Yesterday, Jeremy Corbyn relaunched the Labour Party’s election campaign and gave a foreign policy speech in the wake of the Manchester bombings. Mr. Corbyn suggested that there is a correlation between Britain’s interventionist wars in the Middle East and the spate of terror attacks on U.K. soil. Unsurprisingly, the Conservative Party reacted with outrage and accused the Labour leader of exploiting the recent tragedy to gain political capital and that he was making excuses for terrorism.
Discussing Britain’s foreign policy, Jeremy Corbyn suggested that Britain’s interventionist wars in the Middle East are a contributing factor when it comes to the growing number of terror attacks across the country. Mr. Corbyn went on to claim that a number of experts within the intelligence community shared his view. Corbyn’s comments are substantiated by a Joint Intelligence Committee (JIC) report prepared in 2003, which warned the then government that military action in Iraq would significantly increase the likelihood of terrorist attacks against the U.K. and her allies. The assessment was initially a sensitive and classified document but was later declassified.
“The threat from al-Qaeda will increase at the onset of any military action against Iraq. They will target Coalition forces and other Western interests in the Middle East. Attacks against Western interests elsewhere are also likely, especially in the US and UK, for maximum impact. The worldwide threat from other Islamist groups and individuals will increase significantly.”
The Labour leader committed to tackling terrorism by making changes to policy both at home and abroad. At home, Corbyn plans to reverse the cuts made by the current government, where police forces have seen their numbers reduced by 20,000 and the armed forces by one-fifth, where the number of serving officers and personnel has dwindled to less than 85,000. He also added that terrorists are often radicalized in a prison setting and vowed to ensure that the Prison Service is properly resourced, funded and trained to deal with the issue.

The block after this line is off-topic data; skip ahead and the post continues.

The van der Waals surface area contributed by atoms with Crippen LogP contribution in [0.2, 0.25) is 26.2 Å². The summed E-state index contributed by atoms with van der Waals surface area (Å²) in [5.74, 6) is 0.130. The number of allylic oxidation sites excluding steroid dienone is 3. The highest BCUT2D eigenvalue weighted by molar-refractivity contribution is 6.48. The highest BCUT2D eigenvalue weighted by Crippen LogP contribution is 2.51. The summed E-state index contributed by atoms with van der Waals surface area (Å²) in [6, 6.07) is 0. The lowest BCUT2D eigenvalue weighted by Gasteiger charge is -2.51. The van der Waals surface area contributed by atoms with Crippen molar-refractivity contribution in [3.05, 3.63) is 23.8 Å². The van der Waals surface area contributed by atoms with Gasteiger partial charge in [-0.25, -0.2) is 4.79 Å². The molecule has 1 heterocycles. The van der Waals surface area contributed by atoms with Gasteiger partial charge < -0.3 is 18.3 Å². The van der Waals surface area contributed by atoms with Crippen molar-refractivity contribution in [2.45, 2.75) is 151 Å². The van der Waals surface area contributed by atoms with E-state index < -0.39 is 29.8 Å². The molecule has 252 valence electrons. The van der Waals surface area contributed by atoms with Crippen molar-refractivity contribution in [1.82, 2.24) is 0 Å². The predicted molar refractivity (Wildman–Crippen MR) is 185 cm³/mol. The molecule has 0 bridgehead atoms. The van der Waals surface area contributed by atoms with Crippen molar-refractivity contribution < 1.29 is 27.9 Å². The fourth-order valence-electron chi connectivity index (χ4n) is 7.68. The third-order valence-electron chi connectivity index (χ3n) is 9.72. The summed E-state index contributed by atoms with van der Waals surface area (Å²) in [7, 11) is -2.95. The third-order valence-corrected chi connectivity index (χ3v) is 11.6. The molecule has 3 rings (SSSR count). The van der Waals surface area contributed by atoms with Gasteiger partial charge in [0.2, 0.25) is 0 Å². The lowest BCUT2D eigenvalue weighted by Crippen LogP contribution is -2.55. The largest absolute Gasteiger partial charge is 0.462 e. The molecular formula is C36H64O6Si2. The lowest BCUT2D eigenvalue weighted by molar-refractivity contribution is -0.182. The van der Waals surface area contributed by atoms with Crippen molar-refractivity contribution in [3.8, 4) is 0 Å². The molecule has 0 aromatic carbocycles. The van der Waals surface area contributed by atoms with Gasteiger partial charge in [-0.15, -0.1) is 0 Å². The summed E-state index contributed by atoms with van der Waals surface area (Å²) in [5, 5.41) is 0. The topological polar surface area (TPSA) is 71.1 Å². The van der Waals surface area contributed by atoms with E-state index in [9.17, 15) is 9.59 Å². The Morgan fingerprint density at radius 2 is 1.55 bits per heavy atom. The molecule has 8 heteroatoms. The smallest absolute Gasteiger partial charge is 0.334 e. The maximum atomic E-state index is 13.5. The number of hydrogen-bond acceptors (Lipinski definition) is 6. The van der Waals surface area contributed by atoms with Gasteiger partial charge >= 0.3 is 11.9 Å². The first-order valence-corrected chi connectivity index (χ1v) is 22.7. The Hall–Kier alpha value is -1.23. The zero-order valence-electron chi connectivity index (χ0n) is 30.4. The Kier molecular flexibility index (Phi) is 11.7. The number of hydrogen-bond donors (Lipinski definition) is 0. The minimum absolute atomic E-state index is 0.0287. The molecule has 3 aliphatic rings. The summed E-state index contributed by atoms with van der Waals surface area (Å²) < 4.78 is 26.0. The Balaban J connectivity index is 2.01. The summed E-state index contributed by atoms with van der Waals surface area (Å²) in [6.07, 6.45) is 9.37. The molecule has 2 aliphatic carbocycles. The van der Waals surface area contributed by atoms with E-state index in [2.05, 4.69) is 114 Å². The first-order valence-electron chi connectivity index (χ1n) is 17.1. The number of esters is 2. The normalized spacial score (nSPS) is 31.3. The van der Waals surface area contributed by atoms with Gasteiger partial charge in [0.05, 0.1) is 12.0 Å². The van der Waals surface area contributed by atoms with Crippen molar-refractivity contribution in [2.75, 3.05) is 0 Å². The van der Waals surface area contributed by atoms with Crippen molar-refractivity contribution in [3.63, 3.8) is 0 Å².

Understanding the causes of terrorism was also a key theme in Corbyn’s foreign policy speech.
“Protecting this country requires us to be both strong against terrorism and strong against the causes of terrorism. The blame is with the terrorists, but if we are to protect our people we must be honest about what threatens our security.”
Boris Johnson, Britain’s Foreign Secretary, described Mr. Corbyn’s comments as “monstrous” and refused to accept that Britain’s foreign policy is in any way flawed.
“Whatever we do, we can’t follow the logic of the terrorists and start blaming ourselves or our society or our foreign policy.”
A week after the London bombings, however, Johnson drew similar parallels and suggested that the Iraq war had created a pretext for retaliation by Islamic fundamentalists. In fact, the comments made by Johnson were so similar to those made by Corbyn, that Michael Fallon, Secretary of State for Defence, mistakenly attacked Johnson’s comments in a Channel 4 News report, in the belief that they came from Corbyn himself, arguing that they should “not be allowed to make excuses”.
Speaking from the G7 Summit in Sicily, Theresa May also fiercely defended her government’s policy and attacked the Labour leader for speaking out so shortly after the bombings in Manchester.
“Jeremy Corbyn has said that terror attacks in Britain are our own fault – and he has chosen to do that just a few days after one of the worst terrorist atrocities we have experienced in the United Kingdom.
“I want to make one thing very clear to Jeremy Corbyn, and it is that there can never be an excuse for terrorism, there can be no excuse for what happened in Manchester.”
Jeremy Corbyn reiterated throughout his foreign policy speech, however, that the bombers were solely responsible for the recent atrocities but noted that the war on terror has failed and that a more intelligent approach is required to combat terrorism and keep the public safe.
[Featured Image by Ben Prutchnie/Getty Images]